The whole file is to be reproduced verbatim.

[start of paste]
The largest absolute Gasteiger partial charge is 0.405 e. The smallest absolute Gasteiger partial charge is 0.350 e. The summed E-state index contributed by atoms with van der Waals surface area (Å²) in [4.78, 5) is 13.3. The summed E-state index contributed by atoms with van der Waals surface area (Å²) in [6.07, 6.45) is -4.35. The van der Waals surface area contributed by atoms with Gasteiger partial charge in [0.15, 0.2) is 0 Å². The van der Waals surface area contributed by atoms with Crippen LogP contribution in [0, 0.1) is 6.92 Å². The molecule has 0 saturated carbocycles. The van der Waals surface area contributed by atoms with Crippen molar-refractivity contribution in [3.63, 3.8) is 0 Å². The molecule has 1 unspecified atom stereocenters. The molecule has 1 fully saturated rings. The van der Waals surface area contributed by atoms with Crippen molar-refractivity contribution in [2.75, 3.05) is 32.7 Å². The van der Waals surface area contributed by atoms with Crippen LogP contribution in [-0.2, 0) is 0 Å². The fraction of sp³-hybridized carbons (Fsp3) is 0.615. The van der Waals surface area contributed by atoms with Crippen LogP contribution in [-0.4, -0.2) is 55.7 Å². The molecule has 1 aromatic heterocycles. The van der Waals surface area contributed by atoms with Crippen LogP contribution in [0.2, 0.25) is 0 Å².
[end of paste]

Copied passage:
The largest absolute Gasteiger partial charge is 0.405 e. The smallest absolute Gasteiger partial charge is 0.350 e. The summed E-state index contributed by atoms with van der Waals surface area (Å²) in [4.78, 5) is 13.3. The summed E-state index contributed by atoms with van der Waals surface area (Å²) in [6.07, 6.45) is -4.35. The van der Waals surface area contributed by atoms with Gasteiger partial charge in [0.15, 0.2) is 0 Å². The van der Waals surface area contributed by atoms with Crippen LogP contribution in [0, 0.1) is 6.92 Å². The molecule has 0 saturated carbocycles. The van der Waals surface area contributed by atoms with Crippen molar-refractivity contribution in [3.63, 3.8) is 0 Å². The molecule has 1 unspecified atom stereocenters. The molecule has 1 fully saturated rings. The van der Waals surface area contributed by atoms with Crippen molar-refractivity contribution in [2.75, 3.05) is 32.7 Å². The van der Waals surface area contributed by atoms with Crippen LogP contribution in [-0.2, 0) is 0 Å². The fraction of sp³-hybridized carbons (Fsp3) is 0.615. The van der Waals surface area contributed by atoms with Crippen LogP contribution in [-0.4, -0.2) is 55.7 Å². The molecule has 1 aromatic heterocycles. The van der Waals surface area contributed by atoms with Crippen LogP contribution in [0.2, 0.25) is 0 Å².